The Portuguese route is dotted with sacred and spiritual places that invite reflection and contemplation. One of the most outstanding destinations is the Shrine of Fatima, one of the most important Catholic pilgrimage centers in the world. Many pilgrims take the opportunity to pause and visit this sacred site, where the Virgin Mary is believed to have appeared to three children in 1917.

As you move north, the landscape becomes more rural and bucolic. The green fields, vineyards and picturesque forests provide a sense of serenity and peace to walkers. Along the way, there are hospitals, hostels and other resting places where pilgrims can recharge their batteries and share experiences with other travelers.

One of the most exciting moments on the Portuguese route is crossing the border between Portugal and Spain. Walkers experience a change of landscape, culture and language as they enter Galicia, the northwestern region of Spain. As they approach Santiago de Compostela, the excitement and anticipation builds. The cathedral of Santiago, with its majestic façade and impressive square, is the final destination of the Camino and the point where pilgrims can obtain the coveted Compostela, the certificate of their pilgrimage.

The Portuguese route of the Camino de Santiago offers an unforgettable experience, full of enriching encounters, breathtaking landscapes and moments of introspection. Over the centuries, thousands of people have walked this route in search of adventure, spirituality and self-knowledge. Whether you choose to do the Camino alone or in company, the Portuguese route awaits you with open arms, ready to leave you amazed and transformed by the magic of the Camino de Santiago.

Tramway in Lisbon - Portuguese Pilgrims' Road to Santiago de Compostela
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The English Way

The English Route of the Camino de Santiago is a fascinating and historic route that has attracted pilgrims from all over the world for centuries. With a tradition dating back to the Middle Ages, this route offers a unique experience filled with breathtaking scenery, cultural heritage and a deep spiritual connection.

The traditional starting point of the English Route is the port city of Ferrol, on the northwest coast of Spain. Pilgrims embark on a journey of approximately 120 kilometers to Santiago de Compostela. As you proceed along the route, you encounter a captivating combination of coastal scenery, picturesque rural villages and lush green landscapes. From sheer cliffs overlooking the Atlantic Ocean to overgrown valleys, every step reveals a new natural wonder.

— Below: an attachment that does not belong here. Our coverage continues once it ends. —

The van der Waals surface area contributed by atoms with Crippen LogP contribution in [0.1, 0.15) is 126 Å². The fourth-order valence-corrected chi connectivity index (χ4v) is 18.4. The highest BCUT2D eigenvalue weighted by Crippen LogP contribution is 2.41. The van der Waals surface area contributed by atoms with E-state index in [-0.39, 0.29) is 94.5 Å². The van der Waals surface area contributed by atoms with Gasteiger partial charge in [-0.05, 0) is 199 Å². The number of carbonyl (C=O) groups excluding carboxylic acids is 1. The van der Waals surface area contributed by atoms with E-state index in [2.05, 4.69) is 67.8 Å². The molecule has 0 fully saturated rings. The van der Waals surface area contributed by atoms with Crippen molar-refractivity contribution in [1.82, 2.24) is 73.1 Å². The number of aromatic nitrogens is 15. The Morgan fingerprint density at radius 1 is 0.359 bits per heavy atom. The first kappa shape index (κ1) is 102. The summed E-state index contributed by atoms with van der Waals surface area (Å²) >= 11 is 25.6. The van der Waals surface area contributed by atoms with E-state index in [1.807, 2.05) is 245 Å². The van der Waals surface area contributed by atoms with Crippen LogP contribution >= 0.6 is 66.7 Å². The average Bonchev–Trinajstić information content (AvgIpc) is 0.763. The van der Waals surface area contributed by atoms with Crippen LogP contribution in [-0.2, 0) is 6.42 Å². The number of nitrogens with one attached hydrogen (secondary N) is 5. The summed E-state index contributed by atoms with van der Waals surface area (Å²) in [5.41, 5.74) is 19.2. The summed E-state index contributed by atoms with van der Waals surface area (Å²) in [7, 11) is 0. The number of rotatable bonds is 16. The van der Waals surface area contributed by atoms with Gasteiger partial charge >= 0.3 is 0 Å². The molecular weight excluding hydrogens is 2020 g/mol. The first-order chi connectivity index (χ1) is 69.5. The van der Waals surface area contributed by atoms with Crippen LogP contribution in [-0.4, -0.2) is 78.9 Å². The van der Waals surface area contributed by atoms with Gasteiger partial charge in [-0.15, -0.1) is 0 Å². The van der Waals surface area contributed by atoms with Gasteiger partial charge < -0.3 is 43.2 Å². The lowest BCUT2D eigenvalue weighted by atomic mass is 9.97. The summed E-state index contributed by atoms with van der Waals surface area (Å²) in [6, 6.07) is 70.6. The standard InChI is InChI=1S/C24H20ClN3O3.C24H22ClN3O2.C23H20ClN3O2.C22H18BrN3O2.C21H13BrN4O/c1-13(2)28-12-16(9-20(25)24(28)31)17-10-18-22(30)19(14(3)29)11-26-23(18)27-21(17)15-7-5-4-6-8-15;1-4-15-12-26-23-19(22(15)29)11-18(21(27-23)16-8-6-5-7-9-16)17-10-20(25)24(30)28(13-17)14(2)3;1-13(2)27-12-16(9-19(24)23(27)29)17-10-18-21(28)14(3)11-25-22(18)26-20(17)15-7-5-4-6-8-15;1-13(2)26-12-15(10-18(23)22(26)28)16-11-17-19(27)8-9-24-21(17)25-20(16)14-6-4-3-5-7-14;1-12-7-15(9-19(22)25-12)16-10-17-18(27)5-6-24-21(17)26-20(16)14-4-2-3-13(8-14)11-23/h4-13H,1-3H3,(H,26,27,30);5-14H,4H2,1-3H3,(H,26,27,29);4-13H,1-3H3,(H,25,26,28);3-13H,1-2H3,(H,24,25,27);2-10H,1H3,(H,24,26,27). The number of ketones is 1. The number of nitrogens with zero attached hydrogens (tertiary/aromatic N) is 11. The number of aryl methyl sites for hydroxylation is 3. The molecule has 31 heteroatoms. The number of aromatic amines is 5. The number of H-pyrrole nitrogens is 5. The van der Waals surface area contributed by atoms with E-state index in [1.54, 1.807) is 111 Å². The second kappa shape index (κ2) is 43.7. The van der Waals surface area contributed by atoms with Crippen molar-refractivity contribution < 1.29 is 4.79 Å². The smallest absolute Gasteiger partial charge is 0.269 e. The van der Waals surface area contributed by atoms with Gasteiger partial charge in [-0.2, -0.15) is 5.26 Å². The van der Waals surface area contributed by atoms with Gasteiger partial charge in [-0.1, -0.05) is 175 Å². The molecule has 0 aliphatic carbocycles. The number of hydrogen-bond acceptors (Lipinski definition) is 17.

In addition to its natural beauty, the English Route has a rich historical and cultural heritage. During the tour, pilgrims have the opportunity to visit charming towns such as Pontedeume, Betanzos and A Coruña. These medieval towns are steeped in history and offer impressive monuments, such as the Church of Santa María del Campo in Betanzos, which dates back to the 12th century.

Tower of Hercules in A Coruña

The road to the north

The Camino del Norte de Santiago de Compostela, also known as the Camino de la Costa, is a stunning and breathtaking route that winds along the northern coast of Spain. This route offers a unique experience for pilgrims seeking a combination of seascapes, cultural richness and a deep spiritual connection.

The Camino del Norte route starts in the border town of Irun, near the French border, and extends for approximately 825 kilometers to the majestic city of Santiago de Compostela. As pilgrims proceed, they encounter a captivating mix of coastal scenery, verdant forests and charming fishing villages.

Along the way, pilgrims witness the magnificence of the Cantabrian Sea, with its impressive cliffs and pristine beaches. Each sunrise and sunset along the coast is an unforgettable spectacle that leaves a lasting impression on the hearts of those who experience it.

In addition to its natural beauty, the Camino del Norte is replete with historical and cultural riches. Pilgrims have the opportunity to visit emblematic cities such as San Sebastian, Bilbao and Santander, where architecture, art and local gastronomy are intertwined in a unique combination.

One of the highlights of the route is a visit to the town of Guernica, famous for its Guernica tree and its history related to the bombing during the Spanish Civil War. Pilgrims can absorb the historical significance of this place and reflect on the horrors of war and the importance of peace.

Camino de Santiago del Norte

The primitive way

The Primitive Route of the Camino de Santiago is one of the oldest and most challenging routes for pilgrims seeking to reach the sacred city of Santiago de Compostela.

The traditional starting point of the Primitive Route is the city of Oviedo, in the Asturias region of northern Spain. From there, pilgrims venture through mountainous landscapes, crossing lush forests, crystal clear rivers and picturesque valleys.

Along the way, pilgrims encounter charming towns and villages, where tradition and local hospitality intertwine. Places like Grado and Tineo offer a glimpse of rural life and Asturian culture, with their stone houses, historic churches and traditional festivals.

One of the most challenging aspects of the Primitive Route is its steep climbs and descents. Pilgrims must face mountains and hills, such as the famous mountain pass of Acebo, which tests their physical and mental endurance. However, the reward comes in the form of breathtaking panoramic views and the satisfaction of overcoming obstacles.

As the route progresses, pilgrims also have the opportunity to visit places of great historical and religious importance. The cathedral of San Salvador in Oviedo, with its Romanesque architecture, is a pilgrimage site in itself. In addition, the Primitive Route passes through the charming city of Lugo, famous for its ancient Roman walls, declared a World Heritage Site by UNESCO.

The Primitive Route is an intense and rewarding experience for those seeking a deep connection with history and spirituality. Each step on this ancient road carries with it centuries of tradition and devotion. The camaraderie among the pilgrims grows stronger as they share moments of fatigue, overcoming and reflection.

Lugo's wall and views of the cathedral